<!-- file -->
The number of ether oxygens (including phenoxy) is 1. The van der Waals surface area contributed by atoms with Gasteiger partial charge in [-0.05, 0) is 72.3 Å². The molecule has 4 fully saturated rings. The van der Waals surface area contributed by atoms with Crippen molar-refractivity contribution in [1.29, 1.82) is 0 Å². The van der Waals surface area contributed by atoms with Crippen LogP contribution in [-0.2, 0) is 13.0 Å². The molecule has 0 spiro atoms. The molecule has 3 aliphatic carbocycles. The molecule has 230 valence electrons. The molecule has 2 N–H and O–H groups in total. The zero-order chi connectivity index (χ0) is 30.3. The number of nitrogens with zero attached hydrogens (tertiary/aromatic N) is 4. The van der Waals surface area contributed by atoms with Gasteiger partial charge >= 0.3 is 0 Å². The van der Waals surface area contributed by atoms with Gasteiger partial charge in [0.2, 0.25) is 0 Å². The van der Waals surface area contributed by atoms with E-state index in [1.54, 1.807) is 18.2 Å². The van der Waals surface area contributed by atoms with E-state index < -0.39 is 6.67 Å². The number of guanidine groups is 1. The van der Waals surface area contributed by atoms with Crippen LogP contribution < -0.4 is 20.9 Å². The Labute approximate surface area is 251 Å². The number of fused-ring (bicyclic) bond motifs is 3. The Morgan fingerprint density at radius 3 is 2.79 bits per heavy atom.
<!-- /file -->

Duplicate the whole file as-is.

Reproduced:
The number of ether oxygens (including phenoxy) is 1. The van der Waals surface area contributed by atoms with Gasteiger partial charge in [-0.05, 0) is 72.3 Å². The molecule has 4 fully saturated rings. The van der Waals surface area contributed by atoms with Crippen molar-refractivity contribution in [1.29, 1.82) is 0 Å². The van der Waals surface area contributed by atoms with Crippen LogP contribution in [-0.2, 0) is 13.0 Å². The molecule has 0 spiro atoms. The molecule has 3 aliphatic carbocycles. The molecule has 230 valence electrons. The molecule has 2 N–H and O–H groups in total. The zero-order chi connectivity index (χ0) is 30.3. The number of nitrogens with zero attached hydrogens (tertiary/aromatic N) is 4. The van der Waals surface area contributed by atoms with Gasteiger partial charge >= 0.3 is 0 Å². The van der Waals surface area contributed by atoms with Gasteiger partial charge in [0.2, 0.25) is 0 Å². The van der Waals surface area contributed by atoms with E-state index in [1.54, 1.807) is 18.2 Å². The van der Waals surface area contributed by atoms with E-state index < -0.39 is 6.67 Å². The number of guanidine groups is 1. The van der Waals surface area contributed by atoms with Crippen LogP contribution < -0.4 is 20.9 Å². The Labute approximate surface area is 251 Å². The number of fused-ring (bicyclic) bond motifs is 3. The Morgan fingerprint density at radius 3 is 2.79 bits per heavy atom.